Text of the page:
I was surprised to see the Buchanan reference, dating back to 2001, when the VR breakthroughs that have recently been made were still a long way off. I have no doubts at all about how VR can be used to improve learning in a field like yours… but is the cost of implementation still not prohibitive? I understand the cost of this technology has reduced drastically in recent years… but is it still not a concern?

    Thanks again for the thought provoking post!

    Christopher.

    1. Hi Chris, I was actually surprised how far back VR goes as it has been around since the 1920’s when Edwin Link created the world’s first flight simulator, it seems Canada is many light years behind with the implementation of technology in the health care field. In Germany VR in health care programs are standard in the curriculum. Cost is always a factor with any technology or technical institute, however I feel like less emphasis should be put on the cost and more on the benefits of student and patient experiences.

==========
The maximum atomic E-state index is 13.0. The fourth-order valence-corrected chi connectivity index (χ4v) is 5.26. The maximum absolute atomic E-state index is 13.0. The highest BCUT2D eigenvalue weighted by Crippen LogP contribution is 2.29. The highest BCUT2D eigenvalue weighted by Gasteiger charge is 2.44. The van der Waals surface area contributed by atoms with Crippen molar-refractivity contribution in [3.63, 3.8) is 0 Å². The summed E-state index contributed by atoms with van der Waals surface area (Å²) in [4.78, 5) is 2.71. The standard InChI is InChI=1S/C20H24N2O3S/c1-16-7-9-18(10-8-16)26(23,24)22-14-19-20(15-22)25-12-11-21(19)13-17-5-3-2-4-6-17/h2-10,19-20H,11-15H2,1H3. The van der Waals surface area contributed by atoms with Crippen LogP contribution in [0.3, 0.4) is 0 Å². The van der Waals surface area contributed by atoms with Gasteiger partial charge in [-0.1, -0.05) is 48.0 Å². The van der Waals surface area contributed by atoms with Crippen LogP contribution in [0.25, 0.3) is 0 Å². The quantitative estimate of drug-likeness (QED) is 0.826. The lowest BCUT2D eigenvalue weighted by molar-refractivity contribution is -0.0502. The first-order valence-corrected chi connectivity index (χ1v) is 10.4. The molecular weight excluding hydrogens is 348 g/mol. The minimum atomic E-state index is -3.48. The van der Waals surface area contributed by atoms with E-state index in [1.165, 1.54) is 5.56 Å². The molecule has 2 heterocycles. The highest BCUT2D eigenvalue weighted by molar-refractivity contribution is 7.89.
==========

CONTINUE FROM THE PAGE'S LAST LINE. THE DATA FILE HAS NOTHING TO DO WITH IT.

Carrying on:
4. Interesting post Cheryl. I come from a heavily regulated profession and one of the questions I keep coming back to is whether the regulatory bodies for both of our work fields would allow something like VR or Videos to ultimately replace in-person/hands-on instruction? Do you think the regulatory bodies in your field would be opposed to something like this?